Guanajuato, Mexico

Guanajuato, Mexico

Guanajuato was the inspiration for the Tierra de Los Muertos in the recent Disney Pixar movie, Coco. It’s easy to see why. The town, a World Heritage Site of approximately 200,000 personas, is clustered up and around a circle of hills that plunge into narrow valley and the city center. Brilliantly colored houses stuff the hills — it’s difficult to see where the hills begin and/or the houses end. Colonial Spanish churches, buildings, and courtyards fill the city center. A chaotic labyrinth of cobblestone pathways and alleyways and stairways connect the town, most of which are too small for cars — as such, interconnected tunnels, which were originally constructed during the town’s silver-mining past, are now used to route human and auto traffic beneath the town.

I did not, however, pick up on the Coco connection right away — someone told me about it later. Guanajuato initially reminded me of the city in another cartoon, All Dogs Go To Heaven. As soon as we pulled into our spot (that’s the actual spot we camped in above) and exited the van, we were greeted by a cacophony of hoots and howls. While we’d heard some folks complain about the dogs on our favorite travel app, iOverlander, I found it soporific. A few dogs barking is annoying. Thousands of dogs barking is like white noise.

The barks aren’t the only sound you’ll hear in Guanajuato, however. In the city center, street musicians crowd every corner. Most of the musicians, which is a generous description, seemed more concerned with collecting a peso than carrying a tune. However, you’ll hear at least one type of musician, the Estudiantinas, troupes of musicians from the local university, that can both play and sing but also tell a story.

Or at least we think they tell stories. We understood approximately 0.03% of what the fast- and smooth-talking leader of the Estudiantinas said as he led our group of Callejoneadas, a term for a group of folks touring the city by foot, up and down and through various alleyways and alcoves, some less than a shoulder-width wide. Most of the stories are about love. Some about history. In addition to listening, you’ll sing songs, drink grape juice out of neti-pot-looking cup fashioned after a frog, and be guilted into buying roses. You may also propose to someone. I may have inadvertently proposed to the abuela (grandmother) next to me at one point.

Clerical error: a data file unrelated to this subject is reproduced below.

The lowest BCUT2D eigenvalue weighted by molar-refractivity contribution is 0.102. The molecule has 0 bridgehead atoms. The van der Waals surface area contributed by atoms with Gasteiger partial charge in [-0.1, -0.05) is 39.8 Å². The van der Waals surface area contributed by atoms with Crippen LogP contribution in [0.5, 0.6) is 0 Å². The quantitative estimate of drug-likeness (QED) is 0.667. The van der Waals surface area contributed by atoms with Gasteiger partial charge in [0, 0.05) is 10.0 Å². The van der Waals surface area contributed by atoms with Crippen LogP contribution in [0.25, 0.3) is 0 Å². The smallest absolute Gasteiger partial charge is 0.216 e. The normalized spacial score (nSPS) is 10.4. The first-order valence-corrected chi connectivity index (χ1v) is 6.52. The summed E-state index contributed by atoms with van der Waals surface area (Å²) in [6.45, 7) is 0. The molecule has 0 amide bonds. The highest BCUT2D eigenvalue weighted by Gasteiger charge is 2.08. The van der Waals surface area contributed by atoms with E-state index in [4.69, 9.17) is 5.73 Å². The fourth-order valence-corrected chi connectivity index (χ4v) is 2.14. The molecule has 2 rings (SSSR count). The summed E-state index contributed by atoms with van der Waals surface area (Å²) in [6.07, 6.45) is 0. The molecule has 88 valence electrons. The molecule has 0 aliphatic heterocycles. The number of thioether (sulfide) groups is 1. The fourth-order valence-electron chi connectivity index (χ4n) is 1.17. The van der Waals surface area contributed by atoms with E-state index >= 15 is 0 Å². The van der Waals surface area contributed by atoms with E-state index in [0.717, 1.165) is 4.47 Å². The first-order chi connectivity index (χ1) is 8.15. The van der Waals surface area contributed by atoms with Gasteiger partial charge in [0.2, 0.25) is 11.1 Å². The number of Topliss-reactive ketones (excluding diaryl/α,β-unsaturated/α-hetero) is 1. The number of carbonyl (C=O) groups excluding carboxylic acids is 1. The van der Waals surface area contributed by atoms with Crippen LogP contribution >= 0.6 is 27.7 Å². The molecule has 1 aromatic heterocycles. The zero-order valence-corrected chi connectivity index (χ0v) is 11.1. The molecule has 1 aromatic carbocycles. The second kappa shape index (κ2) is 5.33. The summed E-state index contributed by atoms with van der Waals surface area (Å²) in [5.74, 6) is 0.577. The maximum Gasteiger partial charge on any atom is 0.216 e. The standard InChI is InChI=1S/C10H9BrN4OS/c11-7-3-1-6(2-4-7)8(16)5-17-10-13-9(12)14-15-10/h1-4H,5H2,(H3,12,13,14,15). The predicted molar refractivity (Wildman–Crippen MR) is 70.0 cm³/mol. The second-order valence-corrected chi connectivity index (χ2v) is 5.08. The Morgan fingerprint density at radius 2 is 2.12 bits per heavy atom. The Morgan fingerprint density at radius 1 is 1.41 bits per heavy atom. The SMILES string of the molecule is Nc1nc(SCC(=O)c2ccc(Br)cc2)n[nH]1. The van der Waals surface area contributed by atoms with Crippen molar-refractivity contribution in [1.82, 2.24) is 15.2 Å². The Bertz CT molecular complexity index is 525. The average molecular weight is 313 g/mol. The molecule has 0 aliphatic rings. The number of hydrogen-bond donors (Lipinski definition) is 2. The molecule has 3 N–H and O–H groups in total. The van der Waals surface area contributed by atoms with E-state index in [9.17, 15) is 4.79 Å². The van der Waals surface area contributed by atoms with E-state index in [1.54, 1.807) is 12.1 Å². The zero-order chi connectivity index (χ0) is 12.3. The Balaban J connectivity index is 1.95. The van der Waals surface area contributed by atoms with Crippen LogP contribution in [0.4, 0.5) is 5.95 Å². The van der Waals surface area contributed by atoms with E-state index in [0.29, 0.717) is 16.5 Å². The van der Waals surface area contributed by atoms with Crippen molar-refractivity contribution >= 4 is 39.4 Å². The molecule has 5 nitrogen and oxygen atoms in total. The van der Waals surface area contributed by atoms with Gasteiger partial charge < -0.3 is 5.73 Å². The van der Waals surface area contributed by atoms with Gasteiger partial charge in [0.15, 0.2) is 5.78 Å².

The Estudiantinas also contribute to the college-town vibe — the only university in state resides here. Everywhere you walk, Hispanic hipster (which is similar to US hipster) students are carrying packs and chatting on cellphones and sipping lattes. The businesses in Guanajuato, especially in the city center, also caters to this demographic. You’ll see fancy restaurants for when ma and pa visit, art galleries featuring the latest student showcase, dive bars for, you know, and ample street-side vendors, also for you know, all surrounded by some of prettiest colonial architecture and courtyards I’ve seen outside of Europe.

To really get a sense for all that architecture, one must kiss the feet of the statute El Pipila, a nickname for a local hero of the War of Mexican Independence. You don’t actually have to kiss his feet. But you do have to get there. Somehow. You can take a taxi or Uber. Walk several perilous flights of stairs. Or take The Funicular, a gondola of sorts that slowly moves eight to ten people up a severely sloped track to the top of the hill (“Funicular” is easily the best name I’ve ever heard for a people moving machine). Once atop, you’re blessed with a panoramic view of the city (see photo below). And hotdogs wrapped in bacon.

Wrapping anything in bacon excites me. As does the charisma of Guanajuato. When walking the city, it feels like a frenzy is festering beneath the surface, as if a fiesta, a parade, a race, or a dazzle of rabid zebras will erupt at any moment from any one of the uncountable alleys. And indeed, three of things happened while we were there — the race, which seemingly came out of nowhere, was blasting Rage Against the Machine as we passed (see video below); this fact alone further cemented Guanajuato as one of my favorite cities yet visited on this trip.

Guanajuato is an intoxicating city — and you don’t need any of the good and local Cerveza Gambusino beers to find that out (though you should try a few). You just need to stroll around. You’d be hard-pressed to find a more vibrant city, both color- and energy-wise, most anywhere.

3 Replies to “Guanajuato, Mexico”

  1. This is a beautiful town! Colorful in many ways! With all the new food ideas, will you be adding BFC menu?

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